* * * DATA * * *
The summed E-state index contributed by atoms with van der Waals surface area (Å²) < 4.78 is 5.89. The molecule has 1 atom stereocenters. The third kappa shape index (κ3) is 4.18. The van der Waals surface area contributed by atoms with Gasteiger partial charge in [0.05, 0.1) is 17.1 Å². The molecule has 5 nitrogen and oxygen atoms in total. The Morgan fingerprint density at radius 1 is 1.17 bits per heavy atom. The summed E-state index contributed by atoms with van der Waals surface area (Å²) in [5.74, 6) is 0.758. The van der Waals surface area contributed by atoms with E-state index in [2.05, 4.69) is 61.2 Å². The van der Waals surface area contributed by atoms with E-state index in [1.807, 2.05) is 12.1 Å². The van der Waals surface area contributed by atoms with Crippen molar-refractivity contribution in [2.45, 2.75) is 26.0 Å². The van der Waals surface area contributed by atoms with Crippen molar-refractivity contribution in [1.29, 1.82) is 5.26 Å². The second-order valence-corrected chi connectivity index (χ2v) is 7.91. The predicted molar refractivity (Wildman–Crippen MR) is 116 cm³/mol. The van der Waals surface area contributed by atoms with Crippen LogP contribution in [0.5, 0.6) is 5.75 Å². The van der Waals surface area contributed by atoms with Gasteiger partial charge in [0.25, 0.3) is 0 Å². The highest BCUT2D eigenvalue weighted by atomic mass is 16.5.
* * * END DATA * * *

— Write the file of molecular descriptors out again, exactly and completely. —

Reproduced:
The summed E-state index contributed by atoms with van der Waals surface area (Å²) < 4.78 is 5.89. The molecule has 1 atom stereocenters. The third kappa shape index (κ3) is 4.18. The van der Waals surface area contributed by atoms with Gasteiger partial charge in [0.05, 0.1) is 17.1 Å². The molecule has 5 nitrogen and oxygen atoms in total. The Morgan fingerprint density at radius 1 is 1.17 bits per heavy atom. The summed E-state index contributed by atoms with van der Waals surface area (Å²) in [5.74, 6) is 0.758. The van der Waals surface area contributed by atoms with E-state index in [2.05, 4.69) is 61.2 Å². The van der Waals surface area contributed by atoms with E-state index in [1.807, 2.05) is 12.1 Å². The van der Waals surface area contributed by atoms with Crippen molar-refractivity contribution in [2.45, 2.75) is 26.0 Å². The van der Waals surface area contributed by atoms with Crippen molar-refractivity contribution in [1.29, 1.82) is 5.26 Å². The second-order valence-corrected chi connectivity index (χ2v) is 7.91. The predicted molar refractivity (Wildman–Crippen MR) is 116 cm³/mol. The van der Waals surface area contributed by atoms with Crippen LogP contribution in [0.5, 0.6) is 5.75 Å². The van der Waals surface area contributed by atoms with Gasteiger partial charge in [0.25, 0.3) is 0 Å². The highest BCUT2D eigenvalue weighted by atomic mass is 16.5.